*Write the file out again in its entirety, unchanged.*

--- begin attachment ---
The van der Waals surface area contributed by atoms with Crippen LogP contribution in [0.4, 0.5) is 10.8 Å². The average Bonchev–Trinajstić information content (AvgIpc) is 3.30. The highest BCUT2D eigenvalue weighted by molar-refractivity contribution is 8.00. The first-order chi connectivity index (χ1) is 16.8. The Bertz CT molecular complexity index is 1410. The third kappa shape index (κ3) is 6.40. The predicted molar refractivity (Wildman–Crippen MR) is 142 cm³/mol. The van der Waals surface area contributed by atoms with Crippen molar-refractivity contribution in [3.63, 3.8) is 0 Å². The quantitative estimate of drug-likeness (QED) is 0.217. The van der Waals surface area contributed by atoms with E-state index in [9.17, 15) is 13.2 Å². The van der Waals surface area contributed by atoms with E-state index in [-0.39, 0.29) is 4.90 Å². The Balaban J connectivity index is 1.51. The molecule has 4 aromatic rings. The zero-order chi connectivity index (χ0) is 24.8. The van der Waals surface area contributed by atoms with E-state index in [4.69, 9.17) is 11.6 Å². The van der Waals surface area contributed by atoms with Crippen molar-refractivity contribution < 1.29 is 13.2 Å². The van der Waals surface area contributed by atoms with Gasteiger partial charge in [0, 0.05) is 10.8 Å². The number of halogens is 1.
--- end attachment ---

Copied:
The van der Waals surface area contributed by atoms with Crippen LogP contribution in [0.4, 0.5) is 10.8 Å². The average Bonchev–Trinajstić information content (AvgIpc) is 3.30. The highest BCUT2D eigenvalue weighted by molar-refractivity contribution is 8.00. The first-order chi connectivity index (χ1) is 16.8. The Bertz CT molecular complexity index is 1410. The third kappa shape index (κ3) is 6.40. The predicted molar refractivity (Wildman–Crippen MR) is 142 cm³/mol. The van der Waals surface area contributed by atoms with Crippen molar-refractivity contribution in [3.63, 3.8) is 0 Å². The quantitative estimate of drug-likeness (QED) is 0.217. The van der Waals surface area contributed by atoms with E-state index in [9.17, 15) is 13.2 Å². The van der Waals surface area contributed by atoms with E-state index in [-0.39, 0.29) is 4.90 Å². The Balaban J connectivity index is 1.51. The molecule has 4 aromatic rings. The zero-order chi connectivity index (χ0) is 24.8. The van der Waals surface area contributed by atoms with E-state index in [4.69, 9.17) is 11.6 Å². The van der Waals surface area contributed by atoms with Crippen molar-refractivity contribution < 1.29 is 13.2 Å². The van der Waals surface area contributed by atoms with Gasteiger partial charge in [0, 0.05) is 10.8 Å². The number of halogens is 1.